The Place/Robin Howard Dance Theatre, 17 Duke’s Road, WC1H 9PY London
When does childhood end? When do we stop feeling young and start feeling old? How do we relate to each other across the generations? Showing for two nights at contemporary dance venue the Place in Euston, H2DANCE’s new show Staging Ages uses movement and text to explore our perceptions of aging and consider society’s expectations fo us as we grow older.
Founded in 1999 by a pair of choreographers and performers – Heidi Rustgaard from Norway and Sweden’s Hanna Gillgren – H2DANCE has developed an international reputation for using dance and performance to examine complex social issues such as conformism, groupthink and the balance of power. In the 16 years since its inception, the company has masterminded 11 interdisciplinary dance performances, two dance films and numerous commissioned pieces for organisations across the UK and Europe.
This show, the first since their 2013 Place Prize finalist Duet (winner of the Audience Vote for seven nights running), challenges the dance world’s approach to dancers’ ages, bodies and expected career span. Featuring five dancers, aged from nine and 65, Staging Ages looks at the gaps and overlaps between the generations, interrogating notions of pride, prejudice, norms and taboos with insight and humour. The ensemble includes experimental dance pioneer Dr Emilyn Claid, Professor of Choreographic Practices at the University of Roehampton, former editor of New Dance Magazine and veteran of a 50-year career.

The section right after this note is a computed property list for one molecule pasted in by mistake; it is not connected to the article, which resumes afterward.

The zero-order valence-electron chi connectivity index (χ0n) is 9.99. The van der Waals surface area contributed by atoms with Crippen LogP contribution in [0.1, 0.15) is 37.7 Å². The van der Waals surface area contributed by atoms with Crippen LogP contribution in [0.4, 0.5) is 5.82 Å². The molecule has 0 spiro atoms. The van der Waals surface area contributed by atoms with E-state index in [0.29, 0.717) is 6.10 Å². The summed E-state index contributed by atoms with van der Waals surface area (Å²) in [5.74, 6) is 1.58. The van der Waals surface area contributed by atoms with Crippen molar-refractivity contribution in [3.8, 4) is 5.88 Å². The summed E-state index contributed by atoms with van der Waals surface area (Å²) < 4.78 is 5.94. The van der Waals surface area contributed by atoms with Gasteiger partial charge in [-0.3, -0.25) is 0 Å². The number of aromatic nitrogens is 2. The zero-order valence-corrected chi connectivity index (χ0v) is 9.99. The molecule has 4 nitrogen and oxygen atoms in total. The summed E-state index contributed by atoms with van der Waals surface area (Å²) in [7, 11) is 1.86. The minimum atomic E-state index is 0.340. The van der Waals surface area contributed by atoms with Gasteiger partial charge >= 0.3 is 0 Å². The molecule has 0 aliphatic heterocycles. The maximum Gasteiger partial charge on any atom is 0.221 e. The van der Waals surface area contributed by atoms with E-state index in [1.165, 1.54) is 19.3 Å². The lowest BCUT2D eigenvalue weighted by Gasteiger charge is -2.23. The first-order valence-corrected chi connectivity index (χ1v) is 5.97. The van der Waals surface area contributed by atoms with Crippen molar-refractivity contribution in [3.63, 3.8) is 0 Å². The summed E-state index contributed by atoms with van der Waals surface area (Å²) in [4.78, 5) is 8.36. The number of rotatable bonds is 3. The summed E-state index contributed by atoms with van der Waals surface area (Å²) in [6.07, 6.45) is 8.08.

Explaining the inspiration behind the show, Heidi Rustgaard says: “Having recently worked with children’s choirs, we got excited about how the children changed the aesthetics of the work. Hanna and I are now both well into our 40s and questions around age, in relation to being dancers, regularly come up. It became important to us to present a range of ages on stage to look at what each age group brings to the work. We are interested in real stories and reactions and asked the dancers to think about how we perceive and act our age, as well as remembering their past and projecting into the future”.